unrelated to the MCI's. However, the tenant made no allegation
denying the existence of the MCI's or questioning the quality
Attached to the tenant's answer was a Notice to Rent Stabilized
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Tenant of Right to File a Fair Market Rent Appeal
[Form No. DC-2A(9/85)] in which the owner stated that the
petitioner was the first stabilized tenant after vacancy
decontrol on July 18, 1985.
Also attached to the petitioner's answer was a copy of a letter
from the owner stating that the MCI application had been served
on April 17, 1986. The record shows the tenant's initial lease
commenced December 1, 1985. (All MCI's had been completed by
August 30, 1985.)
In the order herein under review the parties were notified that
"[u]nless there is an authorized provision in the current lease
of the tenant in occupancy, the increase granted in this Order
cannot become effective until the expiration of such lease."
In this petition, the tenant contends the Administrator's order
is incorrect and should be modified for the reasons stated in his
answer to the owner's application, emphasizing that all MCI's
were completed before he took occupancy and that he would not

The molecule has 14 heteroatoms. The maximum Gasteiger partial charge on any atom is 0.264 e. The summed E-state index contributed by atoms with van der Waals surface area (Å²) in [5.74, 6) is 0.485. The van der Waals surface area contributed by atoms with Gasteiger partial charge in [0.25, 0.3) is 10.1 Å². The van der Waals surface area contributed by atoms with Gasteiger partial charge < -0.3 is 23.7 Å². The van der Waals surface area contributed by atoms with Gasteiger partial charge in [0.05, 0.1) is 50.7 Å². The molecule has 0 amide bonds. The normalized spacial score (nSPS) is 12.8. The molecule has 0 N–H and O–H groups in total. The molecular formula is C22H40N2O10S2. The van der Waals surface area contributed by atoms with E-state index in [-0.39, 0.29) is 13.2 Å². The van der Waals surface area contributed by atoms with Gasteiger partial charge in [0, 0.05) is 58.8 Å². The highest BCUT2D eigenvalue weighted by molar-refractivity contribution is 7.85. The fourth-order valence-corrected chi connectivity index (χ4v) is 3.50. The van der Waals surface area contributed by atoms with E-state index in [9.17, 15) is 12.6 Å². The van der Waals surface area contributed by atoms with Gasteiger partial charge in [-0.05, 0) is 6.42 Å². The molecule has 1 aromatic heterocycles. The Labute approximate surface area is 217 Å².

have agreed to the negotiated rent had he been informed that it
was subject to be raised for the existing improvements.
In addition, he contends that because the April 17, 1986 service
of the MCI application on the tenant was after the 90 day period
in which he could have filed a Fair Market Rent Appeal (FMRA) he
no longer had that method of challenging his initial rent.
Accordingly, he asks that the Division now "investigate if the
landlord did, indeed, set a fair market price on my apartment."
Attached to the tenant's petition is a copy of a January 26, 1987
letter from the owner stating its
"intention not to pass these MCI rent increases along
to tenants, such as yourself, who moved in after most
of these improvements had been completed.